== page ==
December 12, 2006 E-MAIL PRINT

Newsroom Outsourcing?


The Wall Street Journal has said it will begin running the "Breakingviews" Wall Street column daily. It's a column of stock-market commentary produced by an outside group, including former Financial Times reporters— and a move that smacks of the Journal outsourcing its core news coverage.

Not only is management closing the Journal's Canadian bureaus and firing Journal correspondents in Canada, they no longer are willing to pay our own staff reporters to provide the high-quality coverage that is central to the mission of The Wall Street Journal.

Worse, this is the most sensitive kind of reporting that The Wall Street Journal produces.

Stories that have the potential to move markets can lead to serious problems— and have, at other publications as well as at the Journal, where a reporter in the 1980s was caught selling advance tips about his stories to Wall Street traders. That reporter went to jail and the Journal suffered the worst scandal in its history. In response to that scandal, the Journal set up extensive internal controls to prevent such a thing ever from happening again here.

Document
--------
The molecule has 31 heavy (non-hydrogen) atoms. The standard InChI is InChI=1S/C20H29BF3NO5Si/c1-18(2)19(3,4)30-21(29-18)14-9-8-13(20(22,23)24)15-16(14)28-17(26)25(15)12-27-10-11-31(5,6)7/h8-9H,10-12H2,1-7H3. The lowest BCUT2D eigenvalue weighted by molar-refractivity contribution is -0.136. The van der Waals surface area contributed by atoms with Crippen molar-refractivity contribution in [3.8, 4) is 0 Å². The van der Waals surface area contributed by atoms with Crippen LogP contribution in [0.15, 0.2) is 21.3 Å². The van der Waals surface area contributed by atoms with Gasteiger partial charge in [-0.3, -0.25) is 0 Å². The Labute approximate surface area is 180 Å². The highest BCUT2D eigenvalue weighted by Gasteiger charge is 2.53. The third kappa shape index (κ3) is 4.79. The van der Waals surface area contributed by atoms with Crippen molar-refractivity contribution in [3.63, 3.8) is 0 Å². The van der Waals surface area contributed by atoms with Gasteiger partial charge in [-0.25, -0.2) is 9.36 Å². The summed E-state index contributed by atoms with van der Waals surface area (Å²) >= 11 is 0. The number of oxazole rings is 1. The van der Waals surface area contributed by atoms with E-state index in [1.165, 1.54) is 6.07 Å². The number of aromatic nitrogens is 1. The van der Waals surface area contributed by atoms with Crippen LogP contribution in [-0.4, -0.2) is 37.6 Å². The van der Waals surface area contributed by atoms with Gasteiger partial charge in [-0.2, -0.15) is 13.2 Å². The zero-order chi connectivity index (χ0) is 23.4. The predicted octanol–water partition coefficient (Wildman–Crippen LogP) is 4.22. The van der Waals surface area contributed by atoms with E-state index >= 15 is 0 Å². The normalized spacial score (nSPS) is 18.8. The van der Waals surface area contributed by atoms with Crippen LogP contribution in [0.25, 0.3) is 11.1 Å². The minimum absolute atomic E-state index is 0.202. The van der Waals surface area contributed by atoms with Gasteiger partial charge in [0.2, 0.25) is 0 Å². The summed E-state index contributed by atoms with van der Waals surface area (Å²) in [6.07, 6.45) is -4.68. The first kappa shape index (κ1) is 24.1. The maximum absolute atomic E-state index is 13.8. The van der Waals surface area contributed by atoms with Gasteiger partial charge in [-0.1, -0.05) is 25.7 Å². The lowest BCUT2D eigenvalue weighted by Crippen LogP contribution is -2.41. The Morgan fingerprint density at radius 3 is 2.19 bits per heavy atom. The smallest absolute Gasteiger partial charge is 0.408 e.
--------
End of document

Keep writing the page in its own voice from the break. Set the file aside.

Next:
When it produces news in-house, the Journal and Dow Jones can ensure that strong controls are in place to prevent this kind of abuse. Once it relinquishes that control to an outsider— whoever that outsider is— the famous and time-tested Dow Jones guarantee of quality becomes that much weaker. That's particularly true if the outsider has a wide range of clients with competing interests.

Is this the formula for the WSJ of the future— homogenized news, prepared by outsiders who don't ask for healthcare or retirement, and who can't talk back?

For the cynics who always thought the Journal's new masters were prepared to sacrifice quality in the name of cost cutting, this might prove to be the smoking gun.

We certainly hope not.

Steve Yount

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